Taylor: When self promoting online, creating demo reels and trying to stand out, what can people do to really differentiate themselves from the pack?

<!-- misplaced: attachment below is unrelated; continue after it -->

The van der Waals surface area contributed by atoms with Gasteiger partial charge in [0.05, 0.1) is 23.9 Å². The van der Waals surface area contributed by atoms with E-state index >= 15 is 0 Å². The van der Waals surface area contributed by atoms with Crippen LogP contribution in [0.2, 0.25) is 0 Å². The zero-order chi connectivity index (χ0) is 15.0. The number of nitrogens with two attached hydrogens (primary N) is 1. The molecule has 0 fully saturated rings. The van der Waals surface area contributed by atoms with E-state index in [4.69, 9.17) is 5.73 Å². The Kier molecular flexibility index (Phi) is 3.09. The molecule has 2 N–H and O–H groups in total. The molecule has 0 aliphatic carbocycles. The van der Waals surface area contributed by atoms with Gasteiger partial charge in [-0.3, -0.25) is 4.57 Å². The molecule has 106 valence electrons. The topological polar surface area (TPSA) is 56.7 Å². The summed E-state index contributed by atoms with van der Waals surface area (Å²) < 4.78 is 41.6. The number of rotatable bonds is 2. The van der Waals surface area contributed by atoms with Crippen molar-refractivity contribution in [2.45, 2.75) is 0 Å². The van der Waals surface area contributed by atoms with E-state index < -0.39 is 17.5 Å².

Joey: As strange as this may sound, I think the demo reel, websites, social media platforms can become too much of a priority to some, to the point it can distract you from what should be your number one priority; your work. With social media, I would suggest identifying what your brand is and use the platform to add context to what it is you do. Delivering breaking or developing news on Twitter, maybe give your audience a behind the scenes look of what you do while on assignment (I mean what we do is considered pretty awesome to those, not in the industry) It will help build that connection with your audience. At the end of the day, when it comes to demo reel, I’ve had some looked at for as little as 15 seconds, and some views lasting over three minutes and got callbacks, as well as no calls. The one common thread here, is rarely do those hiring look at a demo reel in full. Through my conversations with some executives across the country, I realize everyone is looking for something different, but all say to put your best work forward. You should be constantly tweaking your reel and manipulating it based on what you’re applying for and where. Don’t overthink it. If the focus is on improving a little bit every day while putting out the best work you can, the progression is natural. Your recent stuff where you look and sound the best should be your lead, that would be my rule of thumb if you are an on-air personality. But again, the key is networking. You’ve got to think that with fewer jobs available, there are more candidates flooding Executive Producers and Program Directors with resumes and demo reels with each opening position. They will be looking at plenty of pretty website and some highly produced reels. But unless you are looking to be their web designer or production specialist, they will be more interested in the content within those things so make sure it is good. If you have an idea of where you would like your career to go, start contacting hiring managers in those areas. Get to know them, get to know their programs and see what they are looking for. This way when it comes to applying for a position, you will have a better idea of what they are looking for in a reel, you can make the appropriate adjustments and they will already recognize your name when they see the application. That is the best way to stand out.